Australian planners have declared a climate and biodiversity emergency.
It’s self-evident to say that climate change and biodiversity loss matter to urban planners. Read any planning policy from any Australian state, territory or local government and this becomes evident. So why is a declaration necessary?
The reason is simple: despite its obvious relevance and importance to the profession, we still, every day, see decisions made that do not account for the enormity of this challenge. Yes, there is the science, but if the science were enough to convince us then we wouldn’t be having this conversation.
The birthplace of modern western planning lies in the utopian vision of reimagining the industrial world into healthy cities. Today we face a similar challenge, but those utopian thinkers (regardless of their merits) had the physical and tangible impacts of industrialisation to point to and fix.
We are up against a much less visible beast, one that even if appropriately addressed will never be fixed in a single political term and therefore carries much less political capital. However, the devastating nature of the 2020 bushfires has demonstrated to both rural and urban populations just how impactful not addressing this crisis can be.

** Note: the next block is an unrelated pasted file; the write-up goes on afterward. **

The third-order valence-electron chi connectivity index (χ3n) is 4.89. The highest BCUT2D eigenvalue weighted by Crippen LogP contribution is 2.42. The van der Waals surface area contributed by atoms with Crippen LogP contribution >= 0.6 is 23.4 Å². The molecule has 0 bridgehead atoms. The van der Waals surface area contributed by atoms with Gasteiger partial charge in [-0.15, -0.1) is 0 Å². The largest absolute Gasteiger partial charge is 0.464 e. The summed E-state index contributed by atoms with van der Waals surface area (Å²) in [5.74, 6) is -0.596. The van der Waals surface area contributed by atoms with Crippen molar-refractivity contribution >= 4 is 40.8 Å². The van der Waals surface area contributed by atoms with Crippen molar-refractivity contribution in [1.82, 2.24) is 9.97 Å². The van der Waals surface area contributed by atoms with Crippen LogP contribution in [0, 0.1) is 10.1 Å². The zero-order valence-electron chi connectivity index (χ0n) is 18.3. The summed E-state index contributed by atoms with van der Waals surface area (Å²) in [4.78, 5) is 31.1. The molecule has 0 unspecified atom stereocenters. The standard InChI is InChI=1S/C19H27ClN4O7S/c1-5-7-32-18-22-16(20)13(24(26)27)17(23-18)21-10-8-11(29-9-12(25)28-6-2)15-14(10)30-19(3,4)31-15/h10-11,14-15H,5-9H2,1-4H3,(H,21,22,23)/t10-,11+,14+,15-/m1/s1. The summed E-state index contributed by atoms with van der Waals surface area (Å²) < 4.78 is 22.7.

The mega bushfires showed us climate change is in our backyards (CCIBY). Through both the change of our climate and ecological damage, we have seen how the management of our built environment has put short-termism, fossil fuels and private cars first, and people and nature last.
In Australia, the built environment encompasses more than a quarter of our greenhouse gas emissions. Ultimately, we need to decarbonise our sector and it is our responsibility as built environment professionals to re-examine our practices, evolve and adapt.
Seeing how central the environment is to planners, we sought to create our own “declare” movement to put praxis and accountability at the centre of the profession we so dearly love.
We take inspiration from Sue Hendler, a planning champion, who reminds us planning is a moral endeavour that is focused on long-term thinking and evidence-based planning for the public interest.
Planners Declare is as such a network of passionate and diverse planners who believe that it is important for the profession to publicly declare and advocate for a proactive, progressive and feasible response to the ecological crisis we face. Planners in all sectors, from public, private, academic to non-for-profit sectors, need to be held accountable for the actions they undertake.
In saying that, we recognise the delicate circumstances planners face either at the behest of politics or a client. We therefore want to say: we see you and you are not alone.
We are here to be critical but positive, to support some of the good work that continues to get done despite the barriers you face in being an ethical planner and effectuate real change.